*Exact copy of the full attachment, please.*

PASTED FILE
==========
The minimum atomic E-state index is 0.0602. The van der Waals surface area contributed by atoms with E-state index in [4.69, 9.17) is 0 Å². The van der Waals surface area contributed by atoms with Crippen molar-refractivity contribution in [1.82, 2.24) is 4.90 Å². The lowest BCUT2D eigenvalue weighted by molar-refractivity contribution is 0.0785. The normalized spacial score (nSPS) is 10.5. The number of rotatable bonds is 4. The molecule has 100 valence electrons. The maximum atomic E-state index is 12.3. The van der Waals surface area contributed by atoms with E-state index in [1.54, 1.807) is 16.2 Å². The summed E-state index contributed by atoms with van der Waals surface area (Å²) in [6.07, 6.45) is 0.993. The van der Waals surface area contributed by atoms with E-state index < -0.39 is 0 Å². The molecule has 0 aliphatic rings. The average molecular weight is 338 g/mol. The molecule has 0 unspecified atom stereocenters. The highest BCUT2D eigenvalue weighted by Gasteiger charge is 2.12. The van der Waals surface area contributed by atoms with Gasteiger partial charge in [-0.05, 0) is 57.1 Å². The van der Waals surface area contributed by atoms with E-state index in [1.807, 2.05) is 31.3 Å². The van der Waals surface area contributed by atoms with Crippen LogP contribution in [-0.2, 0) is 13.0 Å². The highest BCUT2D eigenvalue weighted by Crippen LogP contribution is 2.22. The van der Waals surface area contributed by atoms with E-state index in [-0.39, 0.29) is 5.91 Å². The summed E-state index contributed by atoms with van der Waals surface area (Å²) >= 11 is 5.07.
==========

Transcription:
The minimum atomic E-state index is 0.0602. The van der Waals surface area contributed by atoms with E-state index in [4.69, 9.17) is 0 Å². The van der Waals surface area contributed by atoms with Crippen molar-refractivity contribution in [1.82, 2.24) is 4.90 Å². The lowest BCUT2D eigenvalue weighted by molar-refractivity contribution is 0.0785. The normalized spacial score (nSPS) is 10.5. The number of rotatable bonds is 4. The molecule has 100 valence electrons. The maximum atomic E-state index is 12.3. The van der Waals surface area contributed by atoms with E-state index in [1.54, 1.807) is 16.2 Å². The summed E-state index contributed by atoms with van der Waals surface area (Å²) in [6.07, 6.45) is 0.993. The van der Waals surface area contributed by atoms with E-state index < -0.39 is 0 Å². The molecule has 0 aliphatic rings. The average molecular weight is 338 g/mol. The molecule has 0 unspecified atom stereocenters. The highest BCUT2D eigenvalue weighted by Gasteiger charge is 2.12. The van der Waals surface area contributed by atoms with Gasteiger partial charge in [-0.05, 0) is 57.1 Å². The van der Waals surface area contributed by atoms with E-state index in [1.807, 2.05) is 31.3 Å². The van der Waals surface area contributed by atoms with Crippen LogP contribution in [-0.2, 0) is 13.0 Å². The highest BCUT2D eigenvalue weighted by Crippen LogP contribution is 2.22. The van der Waals surface area contributed by atoms with E-state index in [-0.39, 0.29) is 5.91 Å². The summed E-state index contributed by atoms with van der Waals surface area (Å²) >= 11 is 5.07.